Carl Sagan is arguably one of the greatest scientific communicators of all time. Not only did he bring the general public the groundbreaking miniseries Cosmos: A Personal Voyage, but he authored the best-selling books such as Pale Blue Dot, Contact, Cosmos, and The Demon-Haunted World, among many others. In 2012, the Library of Congress acquired his notes, letters, and journals from Sagan’s widow, Ann Druyan. The collection has now been made public in an online exhibition.
In total, the Library of Congress took possession of nearly 800 boxes filled with documents, pictures, and even video cassettes that Sagan himself created over the course of his lifetime. There are complete drafts of his books, childhood report cards, personal letters, drawings, and much more. Around 300 items from the complete collection were selected to be digitized and will be displayed online for free, so that anyone in the world can have access to them and get inspired.
The complete title of the exhibit is The Seth MacFarlane Collection of the Carl Sagan and Ann Druyan Archive. Yes, the same Seth MacFarlane of Family Guy fame. A longtime fan of Carl Sagan, MacFarlane donated his own money to the Library of Congress in order to purchase the documents from Ann Druyan. MacFarlane is quoted as saying: "The work of Carl Sagan has been a profound influence in my life, and the life of every individual who recognizes the importance of humanity's ongoing commitment to the exploration of our universe .... The continuance of our journey outward into space should always occupy some part of our collective attention, regardless of whatever Snooki did last week."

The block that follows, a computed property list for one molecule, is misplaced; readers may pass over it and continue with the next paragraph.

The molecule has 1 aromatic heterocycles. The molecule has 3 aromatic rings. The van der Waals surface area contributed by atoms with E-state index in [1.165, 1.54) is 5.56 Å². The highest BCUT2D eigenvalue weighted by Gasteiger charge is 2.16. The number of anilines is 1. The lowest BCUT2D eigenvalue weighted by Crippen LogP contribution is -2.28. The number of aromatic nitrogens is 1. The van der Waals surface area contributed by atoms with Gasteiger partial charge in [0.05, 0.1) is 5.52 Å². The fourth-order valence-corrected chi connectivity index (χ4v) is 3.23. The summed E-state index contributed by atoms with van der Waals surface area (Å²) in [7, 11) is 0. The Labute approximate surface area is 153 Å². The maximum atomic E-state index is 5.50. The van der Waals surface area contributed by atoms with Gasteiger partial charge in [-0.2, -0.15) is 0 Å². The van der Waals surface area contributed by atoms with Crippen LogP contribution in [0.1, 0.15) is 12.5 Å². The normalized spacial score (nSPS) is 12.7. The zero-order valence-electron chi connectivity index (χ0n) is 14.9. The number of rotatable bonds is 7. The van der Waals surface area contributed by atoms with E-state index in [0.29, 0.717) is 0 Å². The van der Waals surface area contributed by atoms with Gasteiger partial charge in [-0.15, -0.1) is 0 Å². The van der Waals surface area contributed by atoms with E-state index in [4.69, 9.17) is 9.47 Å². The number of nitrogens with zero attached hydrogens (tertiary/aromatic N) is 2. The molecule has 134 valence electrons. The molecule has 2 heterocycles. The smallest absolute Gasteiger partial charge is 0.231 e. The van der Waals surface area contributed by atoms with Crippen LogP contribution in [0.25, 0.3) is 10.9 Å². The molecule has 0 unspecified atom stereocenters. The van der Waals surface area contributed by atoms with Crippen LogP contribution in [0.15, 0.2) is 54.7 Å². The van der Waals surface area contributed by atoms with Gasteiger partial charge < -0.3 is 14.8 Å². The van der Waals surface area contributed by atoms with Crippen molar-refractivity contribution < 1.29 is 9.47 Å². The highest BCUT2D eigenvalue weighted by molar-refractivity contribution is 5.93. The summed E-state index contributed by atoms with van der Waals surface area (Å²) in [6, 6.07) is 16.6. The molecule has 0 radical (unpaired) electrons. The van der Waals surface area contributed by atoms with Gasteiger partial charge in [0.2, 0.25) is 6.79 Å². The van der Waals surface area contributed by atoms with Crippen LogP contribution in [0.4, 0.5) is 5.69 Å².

In addition to preserving Sagan’s memory through his papers, MacFarlane has also teamed up with Ann Druyan to bring the next chapter of the Cosmos TV miniseries, with both serving as executive producer. Cosmos: A Space-Time Odyssey will follow up from the original series and is set to premiere on March 9 at 9/8c on FOX. Neil deGrasse Tyson will be hosting. Though Tyson and Sagan never worked as colleagues, Sagan did read Tyson’s college application to Cornell and even gave him a private tour of his lab. Ultimately, Tyson decided to go to Harvard, but he did write Sagan a letter thanking him for his time and interest anyway. The letter has also been added to the online collection.
Though Carl Sagan passed away on December 20, 1996 following a prolonged battle with cancer, he is still a large influence on science communication and for up-and-coming scientists. It is through initiatives like The Seth MacFarlane Collection of the Carl Sagan and Ann Druyan Archive and Cosmos: A Space-Time Odyssey, that we will always keep the memory alive of Carl Sagan, the man who taught us to keep reaching out and try to better understand our place among the cosmos.